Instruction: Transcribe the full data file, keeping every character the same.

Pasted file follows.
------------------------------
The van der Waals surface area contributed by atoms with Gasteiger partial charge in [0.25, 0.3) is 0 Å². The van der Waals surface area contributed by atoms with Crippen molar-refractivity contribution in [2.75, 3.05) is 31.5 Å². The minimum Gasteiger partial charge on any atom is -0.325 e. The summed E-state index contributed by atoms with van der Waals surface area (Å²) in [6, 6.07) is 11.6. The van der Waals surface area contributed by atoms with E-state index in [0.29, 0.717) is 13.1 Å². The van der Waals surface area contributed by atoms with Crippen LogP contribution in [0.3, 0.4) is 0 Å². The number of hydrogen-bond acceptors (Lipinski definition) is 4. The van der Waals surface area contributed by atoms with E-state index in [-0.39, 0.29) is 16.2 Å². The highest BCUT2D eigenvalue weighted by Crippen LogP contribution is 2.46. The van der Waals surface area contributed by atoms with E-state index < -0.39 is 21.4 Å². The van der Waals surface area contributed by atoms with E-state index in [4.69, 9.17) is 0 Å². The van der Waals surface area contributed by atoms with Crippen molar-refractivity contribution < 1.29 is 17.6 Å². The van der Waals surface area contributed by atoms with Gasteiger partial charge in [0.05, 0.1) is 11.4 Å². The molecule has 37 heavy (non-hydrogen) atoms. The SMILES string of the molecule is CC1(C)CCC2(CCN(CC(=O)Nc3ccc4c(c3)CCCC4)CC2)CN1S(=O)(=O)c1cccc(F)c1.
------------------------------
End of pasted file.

The van der Waals surface area contributed by atoms with Gasteiger partial charge in [0.25, 0.3) is 0 Å². The van der Waals surface area contributed by atoms with Crippen molar-refractivity contribution in [2.75, 3.05) is 31.5 Å². The minimum Gasteiger partial charge on any atom is -0.325 e. The summed E-state index contributed by atoms with van der Waals surface area (Å²) in [6, 6.07) is 11.6. The van der Waals surface area contributed by atoms with E-state index in [0.29, 0.717) is 13.1 Å². The van der Waals surface area contributed by atoms with Crippen LogP contribution in [0.3, 0.4) is 0 Å². The number of hydrogen-bond acceptors (Lipinski definition) is 4. The van der Waals surface area contributed by atoms with E-state index in [-0.39, 0.29) is 16.2 Å². The highest BCUT2D eigenvalue weighted by Crippen LogP contribution is 2.46. The van der Waals surface area contributed by atoms with E-state index < -0.39 is 21.4 Å². The van der Waals surface area contributed by atoms with E-state index in [4.69, 9.17) is 0 Å². The van der Waals surface area contributed by atoms with Crippen molar-refractivity contribution < 1.29 is 17.6 Å². The van der Waals surface area contributed by atoms with Gasteiger partial charge in [0.05, 0.1) is 11.4 Å². The molecule has 37 heavy (non-hydrogen) atoms. The SMILES string of the molecule is CC1(C)CCC2(CCN(CC(=O)Nc3ccc4c(c3)CCCC4)CC2)CN1S(=O)(=O)c1cccc(F)c1.